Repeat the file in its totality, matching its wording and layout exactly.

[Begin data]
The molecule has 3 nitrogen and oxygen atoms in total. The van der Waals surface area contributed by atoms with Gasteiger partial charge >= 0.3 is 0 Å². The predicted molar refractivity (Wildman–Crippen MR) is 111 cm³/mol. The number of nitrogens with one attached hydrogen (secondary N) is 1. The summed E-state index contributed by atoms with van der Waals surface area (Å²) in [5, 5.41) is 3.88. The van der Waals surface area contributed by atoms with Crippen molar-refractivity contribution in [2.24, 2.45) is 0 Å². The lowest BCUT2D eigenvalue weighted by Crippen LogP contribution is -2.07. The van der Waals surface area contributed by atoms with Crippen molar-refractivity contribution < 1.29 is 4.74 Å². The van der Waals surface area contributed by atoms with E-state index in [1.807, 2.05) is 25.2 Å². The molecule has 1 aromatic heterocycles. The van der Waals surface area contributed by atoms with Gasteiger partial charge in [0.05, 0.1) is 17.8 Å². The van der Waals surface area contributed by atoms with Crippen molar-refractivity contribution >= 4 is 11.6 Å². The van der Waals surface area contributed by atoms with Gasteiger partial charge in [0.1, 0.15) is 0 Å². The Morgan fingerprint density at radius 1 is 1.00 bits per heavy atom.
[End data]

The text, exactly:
The molecule has 3 nitrogen and oxygen atoms in total. The van der Waals surface area contributed by atoms with Gasteiger partial charge >= 0.3 is 0 Å². The predicted molar refractivity (Wildman–Crippen MR) is 111 cm³/mol. The number of nitrogens with one attached hydrogen (secondary N) is 1. The summed E-state index contributed by atoms with van der Waals surface area (Å²) in [5, 5.41) is 3.88. The van der Waals surface area contributed by atoms with Crippen molar-refractivity contribution in [2.24, 2.45) is 0 Å². The lowest BCUT2D eigenvalue weighted by Crippen LogP contribution is -2.07. The van der Waals surface area contributed by atoms with Crippen molar-refractivity contribution < 1.29 is 4.74 Å². The van der Waals surface area contributed by atoms with E-state index in [1.807, 2.05) is 25.2 Å². The molecule has 1 aromatic heterocycles. The van der Waals surface area contributed by atoms with Gasteiger partial charge in [0.05, 0.1) is 17.8 Å². The van der Waals surface area contributed by atoms with Crippen molar-refractivity contribution >= 4 is 11.6 Å². The van der Waals surface area contributed by atoms with Gasteiger partial charge in [0.1, 0.15) is 0 Å². The Morgan fingerprint density at radius 1 is 1.00 bits per heavy atom.